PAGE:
Group backs program to certify downloads

Trusted Download Program, backed by several tech companies, is designed to protect consumers from adware, spyware.

WASHINGTON--A group of Internet companies plans to announce on Wednesday a new program to certify downloads so consumers can get friendly and noninvasive software.

The Trusted Download Program is backed by America Online, Yahoo, CNET Networks, Verizon and Computer Associates. The program is set to begin early next year in a trial version, when the Internet partners will get access to a list of applications certified by online privacy watchdog group Truste, according to a statement from the companies. (CNET Networks is the parent company of CNET

"With consumers downloading more and more software, it's vital to give people real control over what they will allow on their computers," Fran Maier, executive director of Truste, said in the statement. The official announcement of the initiative is scheduled for Wednesday morning at an event here.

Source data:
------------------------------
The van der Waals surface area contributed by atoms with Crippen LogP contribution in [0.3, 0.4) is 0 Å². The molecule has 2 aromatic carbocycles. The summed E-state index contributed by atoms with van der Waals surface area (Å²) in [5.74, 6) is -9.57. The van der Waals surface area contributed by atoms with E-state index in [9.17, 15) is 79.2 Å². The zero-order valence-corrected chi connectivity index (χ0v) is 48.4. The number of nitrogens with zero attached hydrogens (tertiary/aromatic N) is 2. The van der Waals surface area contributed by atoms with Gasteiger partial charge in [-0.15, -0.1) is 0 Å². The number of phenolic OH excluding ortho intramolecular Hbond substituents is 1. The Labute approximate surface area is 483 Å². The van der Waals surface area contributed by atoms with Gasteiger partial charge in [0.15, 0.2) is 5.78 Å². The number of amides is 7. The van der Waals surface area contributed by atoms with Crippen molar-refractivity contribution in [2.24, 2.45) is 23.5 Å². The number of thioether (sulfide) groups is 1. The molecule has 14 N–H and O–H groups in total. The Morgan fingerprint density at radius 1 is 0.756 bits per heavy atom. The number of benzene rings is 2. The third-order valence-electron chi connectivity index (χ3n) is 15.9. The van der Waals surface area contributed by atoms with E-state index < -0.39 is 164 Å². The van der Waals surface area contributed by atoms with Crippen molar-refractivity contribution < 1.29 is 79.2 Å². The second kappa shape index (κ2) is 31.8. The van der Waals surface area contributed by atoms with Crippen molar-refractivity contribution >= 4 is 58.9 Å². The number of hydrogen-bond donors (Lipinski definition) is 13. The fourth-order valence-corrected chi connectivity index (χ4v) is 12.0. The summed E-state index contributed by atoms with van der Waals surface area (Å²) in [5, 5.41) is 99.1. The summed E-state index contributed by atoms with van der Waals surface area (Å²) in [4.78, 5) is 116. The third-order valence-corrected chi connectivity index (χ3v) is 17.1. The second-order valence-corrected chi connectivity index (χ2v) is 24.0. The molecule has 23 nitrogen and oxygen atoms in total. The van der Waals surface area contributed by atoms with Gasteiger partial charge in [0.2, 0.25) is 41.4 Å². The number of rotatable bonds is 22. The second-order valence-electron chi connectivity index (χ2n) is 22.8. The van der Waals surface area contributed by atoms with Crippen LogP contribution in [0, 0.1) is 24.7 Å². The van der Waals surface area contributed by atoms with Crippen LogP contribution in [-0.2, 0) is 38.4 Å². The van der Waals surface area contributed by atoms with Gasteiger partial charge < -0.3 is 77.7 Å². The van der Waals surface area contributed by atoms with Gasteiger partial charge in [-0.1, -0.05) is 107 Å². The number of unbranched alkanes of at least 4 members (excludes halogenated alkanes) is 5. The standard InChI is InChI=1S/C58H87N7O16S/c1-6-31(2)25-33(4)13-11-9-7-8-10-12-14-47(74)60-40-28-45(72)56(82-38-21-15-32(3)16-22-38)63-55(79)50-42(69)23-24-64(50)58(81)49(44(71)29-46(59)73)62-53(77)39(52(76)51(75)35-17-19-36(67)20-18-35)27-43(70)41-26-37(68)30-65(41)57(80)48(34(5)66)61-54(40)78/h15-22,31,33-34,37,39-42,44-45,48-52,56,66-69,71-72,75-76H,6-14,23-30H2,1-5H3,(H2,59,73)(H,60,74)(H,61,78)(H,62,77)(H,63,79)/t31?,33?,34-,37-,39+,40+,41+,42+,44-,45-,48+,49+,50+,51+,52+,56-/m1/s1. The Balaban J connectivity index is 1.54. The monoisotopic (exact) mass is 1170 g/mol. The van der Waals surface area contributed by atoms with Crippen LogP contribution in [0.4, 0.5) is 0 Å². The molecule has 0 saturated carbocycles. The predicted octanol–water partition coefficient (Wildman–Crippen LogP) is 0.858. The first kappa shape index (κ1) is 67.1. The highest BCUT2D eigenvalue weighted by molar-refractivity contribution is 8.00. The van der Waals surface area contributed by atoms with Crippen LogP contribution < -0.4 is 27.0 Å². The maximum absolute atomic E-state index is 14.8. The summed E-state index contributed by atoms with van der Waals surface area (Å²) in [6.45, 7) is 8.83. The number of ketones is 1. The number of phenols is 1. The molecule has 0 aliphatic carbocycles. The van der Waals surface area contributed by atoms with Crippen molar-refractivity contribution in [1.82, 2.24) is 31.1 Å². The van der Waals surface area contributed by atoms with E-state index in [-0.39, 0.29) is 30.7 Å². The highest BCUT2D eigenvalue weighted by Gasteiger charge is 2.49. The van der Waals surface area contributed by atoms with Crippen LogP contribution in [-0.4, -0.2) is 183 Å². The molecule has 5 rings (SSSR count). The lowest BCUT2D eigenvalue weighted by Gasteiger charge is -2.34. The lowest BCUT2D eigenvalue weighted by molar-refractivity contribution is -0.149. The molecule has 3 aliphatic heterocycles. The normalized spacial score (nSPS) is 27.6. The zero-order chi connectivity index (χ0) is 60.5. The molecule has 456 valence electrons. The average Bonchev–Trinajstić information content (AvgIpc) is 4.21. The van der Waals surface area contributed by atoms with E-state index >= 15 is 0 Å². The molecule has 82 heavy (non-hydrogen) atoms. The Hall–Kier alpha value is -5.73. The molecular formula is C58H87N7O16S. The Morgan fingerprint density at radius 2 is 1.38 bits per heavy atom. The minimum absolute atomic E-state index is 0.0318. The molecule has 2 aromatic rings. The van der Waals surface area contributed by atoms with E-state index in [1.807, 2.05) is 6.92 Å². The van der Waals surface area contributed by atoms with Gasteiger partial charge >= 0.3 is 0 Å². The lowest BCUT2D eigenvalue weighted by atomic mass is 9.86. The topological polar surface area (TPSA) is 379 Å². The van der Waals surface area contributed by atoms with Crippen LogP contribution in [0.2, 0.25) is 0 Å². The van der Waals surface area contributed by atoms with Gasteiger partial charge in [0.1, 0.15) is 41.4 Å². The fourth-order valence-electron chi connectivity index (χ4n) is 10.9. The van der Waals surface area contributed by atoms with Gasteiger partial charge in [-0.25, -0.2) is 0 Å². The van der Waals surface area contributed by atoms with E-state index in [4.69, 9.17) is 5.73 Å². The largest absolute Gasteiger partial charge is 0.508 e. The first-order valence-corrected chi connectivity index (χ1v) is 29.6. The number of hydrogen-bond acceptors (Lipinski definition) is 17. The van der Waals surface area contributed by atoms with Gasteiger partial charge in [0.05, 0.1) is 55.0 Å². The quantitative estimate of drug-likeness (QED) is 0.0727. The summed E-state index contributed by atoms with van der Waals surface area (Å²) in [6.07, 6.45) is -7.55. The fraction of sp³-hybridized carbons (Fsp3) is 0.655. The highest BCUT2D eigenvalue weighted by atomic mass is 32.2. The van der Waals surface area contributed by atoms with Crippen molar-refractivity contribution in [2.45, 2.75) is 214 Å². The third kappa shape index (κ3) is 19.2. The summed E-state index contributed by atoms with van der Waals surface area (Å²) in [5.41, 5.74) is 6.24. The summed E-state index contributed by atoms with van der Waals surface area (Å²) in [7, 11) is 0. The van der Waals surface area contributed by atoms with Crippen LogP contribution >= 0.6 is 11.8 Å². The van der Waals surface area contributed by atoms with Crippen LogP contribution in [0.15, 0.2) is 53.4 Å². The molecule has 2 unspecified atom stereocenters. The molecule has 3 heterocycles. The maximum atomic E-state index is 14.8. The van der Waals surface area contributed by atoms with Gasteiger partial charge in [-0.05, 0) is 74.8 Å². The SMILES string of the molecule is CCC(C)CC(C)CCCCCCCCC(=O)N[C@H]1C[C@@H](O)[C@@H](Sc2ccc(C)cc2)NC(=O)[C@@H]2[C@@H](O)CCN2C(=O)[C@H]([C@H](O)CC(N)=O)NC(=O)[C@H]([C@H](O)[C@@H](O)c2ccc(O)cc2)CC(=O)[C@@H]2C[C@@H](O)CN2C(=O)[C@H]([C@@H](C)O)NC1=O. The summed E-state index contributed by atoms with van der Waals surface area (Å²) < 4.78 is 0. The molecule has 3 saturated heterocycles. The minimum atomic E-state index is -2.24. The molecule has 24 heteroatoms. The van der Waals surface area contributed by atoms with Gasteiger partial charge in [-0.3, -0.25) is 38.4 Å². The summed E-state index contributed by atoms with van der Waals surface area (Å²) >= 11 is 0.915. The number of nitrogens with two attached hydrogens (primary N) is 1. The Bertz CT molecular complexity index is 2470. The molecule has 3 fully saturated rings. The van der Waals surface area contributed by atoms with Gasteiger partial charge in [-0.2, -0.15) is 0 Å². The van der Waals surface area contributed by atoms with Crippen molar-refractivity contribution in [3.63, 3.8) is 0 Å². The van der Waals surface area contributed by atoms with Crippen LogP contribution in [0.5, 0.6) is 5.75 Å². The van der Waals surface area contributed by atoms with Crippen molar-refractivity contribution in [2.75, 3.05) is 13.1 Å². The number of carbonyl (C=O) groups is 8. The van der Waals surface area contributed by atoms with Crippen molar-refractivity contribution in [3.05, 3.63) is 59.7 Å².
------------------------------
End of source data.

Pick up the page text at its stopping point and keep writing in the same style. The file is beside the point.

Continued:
Spyware and adware have become widely despised for sneaky distribution tactics, unauthorized data gathering, the eating-up of computer processing power and other annoyances. Although adware makers say there are legitimate uses for their programs, an entire anti-spyware market has been spawned to combat the often unwanted software.

The Trusted Download Program won't blacklist adware or spyware. Instead, to be certified, makers of the software have to clearly communicate what their product does. The consumer then has to consent prior to download and again when installing the software.

For example, software that displays advertisements or tracks user behavior must disclose what type of ads will be displayed and what information will be tracked, according to the statement. The disclosure must also include which user settings may be altered, and must obtain consent for the download, the statement said.

Furthermore, easy instructions to uninstall the software must be provided and displayed ads must be labeled with the name of the ad-serving software.

A "whitelist" of approved applications will be provided to the program sponsors, who can use it to make decisions about advertising, partnering or distributing software, according to the statement. Truste already certifies and monitors Web site privacy and e-mail practices.

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